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Data Modeling for Healthcare Business Intelligence

Originally published May 25, 2011

Data Modeling for Healthcare Business Intelligence

Data modeling horror stories and different pieces of advice heard over the years make it seem that data modeling for healthcare is impossible to do well. Within the last year I have heard two conflicting approaches to modeling healthcare data Ė from very well-respected data modelers. One piece of advice was to focus on delivering business value, typically in the form of reports. I was told there is no way that you could ever consider every possible relationship or change that can occur in any business. So, model what you know today, and create ĒhooksĒ into your data that allow for flexible changes over time. The second approach was in an article I read recently. The author advised that because healthcare data is so complex and business rules vary so drastically, 100% of the data should be modeled.

I always tell people that they are lucky to model 80% of their data because of the dynamic nature of the healthcare industry. A recent example of rapid change: the push for electronic health records (EHRs) and the resultant Meaningful Use requirements in 2009. We all knew change was coming, but the degree and rapidity of change took many of us by surprise.

So, as I consider the topic of data modeling for healthcare, I wonder how these data modeling decisions are being made at healthcare organizations that are tackling this work for the first time.

In this article, I will identify the top 10 things that any healthcare organization should consider as they start a data modeling project. This article will not solve complex data modeling questions, such as resolving many-to-many relationships or slowly changing dimensions, but it will provide a framework for making decisions.

Current State of Data Modeling in Healthcare

First, letís briefly review the current state of data modeling in healthcare. Most efforts at data modeling fall into three categories.

The first is the organization that attempts to do all data modeling in-house with existing resources. Of course, there are many potential outcomes as a result, but using internal resources is generally a good choice. Data models, when done well, represent the business as the business sees itself. The only people that really understand your business are the people that work for you. However, that doesnít mean that this category isnít fraught with risk. Many internal resources may end up doing data modeling not because itís their expertise, but because thatís how their job evolved. Many people think they can do data modeling because they understand the data and data relationships. But, there is a bit more to modeling data for broad usage. Not understanding the implications can have a wide-reaching effect, as discussed later in the article.

The second category that many organizations fall under is the hopeful but challenging option of buying a data model. There are a number of options to do this, and on the surface it seems like a reasonable choice. Maybe you make the choice because you recognize that your staff doesnít have the skills required to do data modeling. You reach out to the vendors that have created these models based on participation from multiple healthcare organizations. After all, 60% to 75% of the work that we do in healthcare is repeatable, right? True, we all deal with patients, encounters, diagnosis, admissions, etc. But, when I started in healthcare more than a decade ago, someone said to me, ďRemember, if youíve seen one health plan, youíve seen one health plan,Ē and health plans (payers) have the easier side of the data modeling coin. How do vendors standardize when we all use different codes and definitions? Most organizations canít agree on how to define a patient, an admission, or LOS internally, let alone outside of the organization. Adding complexity is the fact that we have customized our EHRs to work for us, creating specific terms, codes and dates that arenít standardized against any other entity. At the end of the day, the planned 25% to 40% customization of these products is usually much higher than you anticipate. Particularly challenging in this scenario is if you are waiting for the vendor to make the changes that will make the product usable for you. You will have to get in line behind every other client they have. These restrictions arenít all bad Ė just know that customizations will be more than you anticipate and make sure that you have the ability to make those customizations in house and not have to stand in line.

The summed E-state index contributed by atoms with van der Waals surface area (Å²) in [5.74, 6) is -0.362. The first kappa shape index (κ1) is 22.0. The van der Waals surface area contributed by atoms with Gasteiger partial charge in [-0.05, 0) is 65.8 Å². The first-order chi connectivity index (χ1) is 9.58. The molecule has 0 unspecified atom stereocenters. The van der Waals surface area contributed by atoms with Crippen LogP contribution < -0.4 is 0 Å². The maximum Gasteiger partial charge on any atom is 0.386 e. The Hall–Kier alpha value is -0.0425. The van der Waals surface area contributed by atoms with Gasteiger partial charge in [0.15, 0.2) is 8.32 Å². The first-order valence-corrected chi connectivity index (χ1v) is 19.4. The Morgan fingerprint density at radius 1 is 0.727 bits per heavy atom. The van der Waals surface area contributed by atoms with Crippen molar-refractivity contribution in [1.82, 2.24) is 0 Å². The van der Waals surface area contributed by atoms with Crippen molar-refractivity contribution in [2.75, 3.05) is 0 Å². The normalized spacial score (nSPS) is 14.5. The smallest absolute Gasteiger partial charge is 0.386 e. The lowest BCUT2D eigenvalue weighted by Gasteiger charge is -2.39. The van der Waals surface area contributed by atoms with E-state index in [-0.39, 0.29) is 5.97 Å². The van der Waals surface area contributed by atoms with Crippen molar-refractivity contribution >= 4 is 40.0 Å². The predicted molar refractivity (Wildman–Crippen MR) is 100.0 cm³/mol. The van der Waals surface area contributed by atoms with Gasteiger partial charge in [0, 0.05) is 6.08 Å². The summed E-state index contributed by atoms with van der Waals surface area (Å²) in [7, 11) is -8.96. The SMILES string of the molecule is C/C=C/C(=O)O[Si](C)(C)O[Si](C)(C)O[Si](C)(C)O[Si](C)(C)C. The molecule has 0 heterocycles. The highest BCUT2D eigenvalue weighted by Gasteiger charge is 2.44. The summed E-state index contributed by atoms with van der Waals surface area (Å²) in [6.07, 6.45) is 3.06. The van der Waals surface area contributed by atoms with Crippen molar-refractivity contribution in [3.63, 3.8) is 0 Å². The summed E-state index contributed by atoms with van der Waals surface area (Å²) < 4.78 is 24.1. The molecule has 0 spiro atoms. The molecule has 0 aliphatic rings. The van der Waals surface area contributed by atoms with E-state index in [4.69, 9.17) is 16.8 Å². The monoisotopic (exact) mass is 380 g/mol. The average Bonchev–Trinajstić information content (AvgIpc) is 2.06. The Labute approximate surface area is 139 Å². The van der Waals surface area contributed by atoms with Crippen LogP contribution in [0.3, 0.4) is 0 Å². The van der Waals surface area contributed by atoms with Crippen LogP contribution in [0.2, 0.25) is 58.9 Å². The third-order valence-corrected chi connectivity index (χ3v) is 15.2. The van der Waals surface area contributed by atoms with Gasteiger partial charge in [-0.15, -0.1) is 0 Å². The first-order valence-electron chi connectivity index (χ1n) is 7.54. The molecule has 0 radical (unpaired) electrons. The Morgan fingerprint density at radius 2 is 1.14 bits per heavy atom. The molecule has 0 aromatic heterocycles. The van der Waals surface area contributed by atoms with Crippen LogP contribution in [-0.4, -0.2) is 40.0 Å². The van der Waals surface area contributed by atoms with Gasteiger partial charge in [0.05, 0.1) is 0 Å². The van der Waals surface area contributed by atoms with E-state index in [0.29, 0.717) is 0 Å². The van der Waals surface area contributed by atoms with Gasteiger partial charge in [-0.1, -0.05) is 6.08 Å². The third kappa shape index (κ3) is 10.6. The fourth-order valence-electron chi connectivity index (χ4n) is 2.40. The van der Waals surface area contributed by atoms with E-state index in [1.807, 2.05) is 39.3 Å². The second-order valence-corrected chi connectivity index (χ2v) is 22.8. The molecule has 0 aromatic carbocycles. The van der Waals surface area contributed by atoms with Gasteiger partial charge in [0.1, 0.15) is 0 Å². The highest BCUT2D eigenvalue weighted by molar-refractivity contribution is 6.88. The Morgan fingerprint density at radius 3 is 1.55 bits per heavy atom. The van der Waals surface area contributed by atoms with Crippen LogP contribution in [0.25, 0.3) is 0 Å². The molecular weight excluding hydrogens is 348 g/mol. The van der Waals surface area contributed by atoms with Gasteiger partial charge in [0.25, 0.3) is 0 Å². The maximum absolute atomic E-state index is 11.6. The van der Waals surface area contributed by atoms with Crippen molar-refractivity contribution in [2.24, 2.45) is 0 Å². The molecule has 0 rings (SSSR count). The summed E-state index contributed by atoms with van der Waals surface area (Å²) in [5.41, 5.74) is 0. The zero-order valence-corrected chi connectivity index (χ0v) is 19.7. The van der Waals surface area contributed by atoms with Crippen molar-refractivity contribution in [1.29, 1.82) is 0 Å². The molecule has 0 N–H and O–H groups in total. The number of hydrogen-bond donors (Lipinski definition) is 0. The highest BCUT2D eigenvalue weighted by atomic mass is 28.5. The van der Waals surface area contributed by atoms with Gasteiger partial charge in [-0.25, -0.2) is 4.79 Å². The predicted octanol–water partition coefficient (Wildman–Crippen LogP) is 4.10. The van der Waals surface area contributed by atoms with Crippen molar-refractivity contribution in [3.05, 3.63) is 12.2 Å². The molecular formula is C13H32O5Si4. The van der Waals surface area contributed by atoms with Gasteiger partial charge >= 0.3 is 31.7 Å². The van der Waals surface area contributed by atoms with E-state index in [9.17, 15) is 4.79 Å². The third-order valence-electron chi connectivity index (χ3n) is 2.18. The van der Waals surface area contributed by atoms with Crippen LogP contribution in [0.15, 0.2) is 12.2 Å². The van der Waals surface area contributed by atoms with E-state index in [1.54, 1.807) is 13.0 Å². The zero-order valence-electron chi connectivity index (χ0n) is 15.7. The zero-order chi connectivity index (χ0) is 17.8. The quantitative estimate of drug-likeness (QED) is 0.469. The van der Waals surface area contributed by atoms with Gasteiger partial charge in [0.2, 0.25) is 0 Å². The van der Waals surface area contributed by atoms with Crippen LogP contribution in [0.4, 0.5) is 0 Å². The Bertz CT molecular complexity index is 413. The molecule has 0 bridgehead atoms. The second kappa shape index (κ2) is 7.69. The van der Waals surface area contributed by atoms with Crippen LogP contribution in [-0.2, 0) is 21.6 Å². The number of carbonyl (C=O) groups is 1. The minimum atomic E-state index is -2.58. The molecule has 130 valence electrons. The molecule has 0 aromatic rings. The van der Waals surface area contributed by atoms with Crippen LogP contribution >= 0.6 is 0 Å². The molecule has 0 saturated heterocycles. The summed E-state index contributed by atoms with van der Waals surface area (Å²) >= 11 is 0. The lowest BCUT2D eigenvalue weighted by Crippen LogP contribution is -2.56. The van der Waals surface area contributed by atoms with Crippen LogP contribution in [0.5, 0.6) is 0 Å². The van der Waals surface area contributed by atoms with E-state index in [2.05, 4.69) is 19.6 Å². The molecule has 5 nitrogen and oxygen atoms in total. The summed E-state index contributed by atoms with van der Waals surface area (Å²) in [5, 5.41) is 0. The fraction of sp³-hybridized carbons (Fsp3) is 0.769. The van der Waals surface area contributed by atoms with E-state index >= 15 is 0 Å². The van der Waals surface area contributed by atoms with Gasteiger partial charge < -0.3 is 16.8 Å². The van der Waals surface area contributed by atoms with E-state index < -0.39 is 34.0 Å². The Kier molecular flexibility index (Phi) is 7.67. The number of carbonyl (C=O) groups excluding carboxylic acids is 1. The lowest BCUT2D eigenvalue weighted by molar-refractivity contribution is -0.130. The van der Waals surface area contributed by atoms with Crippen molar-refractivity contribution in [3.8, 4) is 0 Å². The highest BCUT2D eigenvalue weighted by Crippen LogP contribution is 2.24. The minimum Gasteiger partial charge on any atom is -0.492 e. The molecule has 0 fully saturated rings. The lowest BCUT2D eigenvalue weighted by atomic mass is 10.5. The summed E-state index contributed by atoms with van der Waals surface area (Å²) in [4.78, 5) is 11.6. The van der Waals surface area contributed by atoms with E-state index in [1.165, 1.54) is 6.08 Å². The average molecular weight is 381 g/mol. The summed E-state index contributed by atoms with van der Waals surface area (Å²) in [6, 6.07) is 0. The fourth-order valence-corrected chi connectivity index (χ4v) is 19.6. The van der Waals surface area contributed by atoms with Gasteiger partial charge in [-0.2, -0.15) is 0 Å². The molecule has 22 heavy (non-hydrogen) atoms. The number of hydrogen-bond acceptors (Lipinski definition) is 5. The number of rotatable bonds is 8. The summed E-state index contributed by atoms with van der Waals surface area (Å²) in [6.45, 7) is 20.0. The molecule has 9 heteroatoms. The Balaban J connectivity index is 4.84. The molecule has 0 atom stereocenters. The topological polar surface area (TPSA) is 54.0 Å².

Finally, there are the organizations that hire consultants to do their data modeling. This happens less than you might think, primarily because it is often very difficult to make the case to senior managers about why it is necessary to spend money on a highly experienced (and therefore expensive) data modeler.

Well, remember when I said, ďNot understanding the implications can have a wide-reaching effect?Ē I became a fan of data modelers in 2000. Back then I was working at a healthcare organization that had decided to extend its healthcare offering beyond its core business model. Without getting into too much detail, the business focused a great deal on training staff but very little time in the back-office operations of reporting the data (sound familiar?). Unfortunately, one of the primary deliverables of this product was the reports back to the clients and the FDA. I was responsible for all the reporting and analytics for this product line. My phone rang at 11:00 p.m.; the analyst (not a data modeler by training or experience) missed a join. It seemed so innocuous, yet that missed join meant that we were not reporting critical, potentially life-threatening incidents to the FDA. After countless days without sleep, a series of rather uncomfortable meetings, I was told that we were going to get sued by our clients and audited by the FDA. I spent the next few weeks behind a closed door with our corporate attorneys. All of my documentation was officially labeled and sealed. All of this was blamed exclusively on a data model that didnít really exist. Our data model supported our primary business, not the new extension. When we asked leadership for time and support to be able to report this data, they told us that they already sold it and we didnít have time for a big data project. Had we done any due diligence, we wouldnít have found ourselves being interviewed by lawyers.

Top Ten Things to Consider as You Take On a Healthcare Data Model

  1. Train the Trainer

    If you decide to do this work in house, make sure that your staff is properly trained. Donít just rely on their ďsmartsĒ or knowledge of your data. Thatís important and critical, but you canít expect the best result without giving your staff the right tools, and in this case, itís training.

  2. Itís Logical